Howard then told the ZBA about a legal challenge in Ossining, which involved a similar code provision. The ZBA had rejected an application for a mini storage facility. That decision was challenged. A Supreme Court judge disagreed with the ZBA, but the Appellate Division reversed the trial judge's decision and supported the ZBA. It was determined that a self storage facility was not a "service establishment furnishing services other than a personal nature," because "it did not involve any personal labor." Howard then reiterated, speaking of Hudson's code, "There is nothing in the code that mentions self storage, and there is nothing in the code that defines service establishment.

ZBA member Myron Polenberg protested, "It still feels as if this is an issue for the Common Council to clarify the law or rewrite the law." Howard told him, "That isn't an option. This board is created to interpret the code." He once again made the point that a decision must be made in favor of the property owner when there is a question.

Planning Board member Betsy Gramkow had submitted a letter to the ZBA in which she made the case, citing several examples, that what was being proposed was not "wholesale storage or warehousing," a conditional use in the G-C District. The ZBA, however, focused on "service establishments furnishing services other than a personal nature," a permitted use in the C-C District and hence also in the G-C District. ZBA member Steve Dunn said he did not want to vote on an interpretation until they had determined what service establishment meant. Lisa Kenneally, who chairs the ZBA, responded, "It's been explained to us. We can rehash it and rehash it. Is another month going to change anything?"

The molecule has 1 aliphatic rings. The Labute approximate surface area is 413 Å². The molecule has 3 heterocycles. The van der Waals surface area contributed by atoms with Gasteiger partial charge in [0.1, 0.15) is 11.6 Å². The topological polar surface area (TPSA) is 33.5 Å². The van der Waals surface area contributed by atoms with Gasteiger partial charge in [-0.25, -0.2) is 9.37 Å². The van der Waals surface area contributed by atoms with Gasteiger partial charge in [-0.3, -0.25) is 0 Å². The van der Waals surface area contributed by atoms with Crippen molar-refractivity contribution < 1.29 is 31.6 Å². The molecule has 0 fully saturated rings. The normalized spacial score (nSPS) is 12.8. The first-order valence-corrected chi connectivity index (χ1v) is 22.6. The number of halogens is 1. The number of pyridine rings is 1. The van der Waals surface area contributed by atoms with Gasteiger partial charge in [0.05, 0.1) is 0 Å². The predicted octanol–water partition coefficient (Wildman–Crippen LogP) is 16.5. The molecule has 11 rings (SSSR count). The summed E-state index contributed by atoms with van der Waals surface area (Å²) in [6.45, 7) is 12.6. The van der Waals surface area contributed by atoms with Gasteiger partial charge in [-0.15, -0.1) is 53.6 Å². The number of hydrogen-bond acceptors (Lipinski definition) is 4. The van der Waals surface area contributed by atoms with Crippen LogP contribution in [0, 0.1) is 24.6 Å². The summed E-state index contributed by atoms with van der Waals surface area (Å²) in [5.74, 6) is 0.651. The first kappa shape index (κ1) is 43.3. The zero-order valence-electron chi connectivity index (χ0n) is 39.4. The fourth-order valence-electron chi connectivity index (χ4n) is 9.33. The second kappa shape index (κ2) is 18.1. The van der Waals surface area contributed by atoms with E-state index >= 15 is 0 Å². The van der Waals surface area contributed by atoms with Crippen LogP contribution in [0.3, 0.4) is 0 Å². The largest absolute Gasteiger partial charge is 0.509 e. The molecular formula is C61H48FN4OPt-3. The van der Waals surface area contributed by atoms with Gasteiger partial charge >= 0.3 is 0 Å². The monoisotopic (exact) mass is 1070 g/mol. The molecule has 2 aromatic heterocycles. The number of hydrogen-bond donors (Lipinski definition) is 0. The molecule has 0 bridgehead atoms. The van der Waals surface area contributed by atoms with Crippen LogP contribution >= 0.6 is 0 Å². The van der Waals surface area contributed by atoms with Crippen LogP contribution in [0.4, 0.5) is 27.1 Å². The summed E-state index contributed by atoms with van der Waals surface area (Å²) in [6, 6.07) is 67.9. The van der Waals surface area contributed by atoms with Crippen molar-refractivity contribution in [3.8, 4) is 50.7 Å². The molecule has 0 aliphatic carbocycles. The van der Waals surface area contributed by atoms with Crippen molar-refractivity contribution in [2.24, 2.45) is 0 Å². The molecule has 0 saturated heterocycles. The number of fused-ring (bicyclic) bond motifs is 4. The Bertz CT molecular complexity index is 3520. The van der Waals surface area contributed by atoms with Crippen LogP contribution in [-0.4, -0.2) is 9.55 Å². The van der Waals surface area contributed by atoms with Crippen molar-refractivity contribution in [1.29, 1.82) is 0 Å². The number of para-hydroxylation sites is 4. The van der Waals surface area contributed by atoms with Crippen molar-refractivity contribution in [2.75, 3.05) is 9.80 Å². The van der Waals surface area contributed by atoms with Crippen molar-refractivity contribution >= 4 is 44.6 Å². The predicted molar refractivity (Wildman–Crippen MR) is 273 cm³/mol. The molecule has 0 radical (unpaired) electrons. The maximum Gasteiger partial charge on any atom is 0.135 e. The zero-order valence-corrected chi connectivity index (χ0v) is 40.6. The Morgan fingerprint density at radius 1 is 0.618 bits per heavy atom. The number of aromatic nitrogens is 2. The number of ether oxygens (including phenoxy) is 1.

Pierro defended his proposal saying, "I thought this would be the least invasive thing for the neighborhood." He went on to complain, "Stewart's wants to come into town, and they tore down two buildings." He expressed the opinion that the zoning amendment passed to enable the Stewart's expansion was spot zoning.

While this conversation was going on, Howard was Googling service establishment and discovered the City of Middletown, New York, had recently amended its zoning to offer some guidance about the nature of service establishment. In the Middletown code, service establishments include "car wash" but specifically exclude "self storage." On this evidence, the ZBA concluded that a self storage facility was a service establishment, because if it wasn't, Middletown would not have seen fit to exclude it from their definition of service establishment.

With that, Kenneally called for a motion to find that the proposed self storage facility "falls under permitted use 325-14(7)." That motion was made by Mary Ellen Pierro, the applicant's sister-in-law, and seconded by the newest ZBA member Abbie Lazare. Pierro, Lazare, Polenberg, and Kenneally voted in favor of the interpretation; Dunn abstained, as did Theresa Joyner, explaining that she didn't feel she had enough information to make a decision.

So it appears the mini storage proposal will go back to the Planning Board, not for a conditional use permit but for a simple site plan review.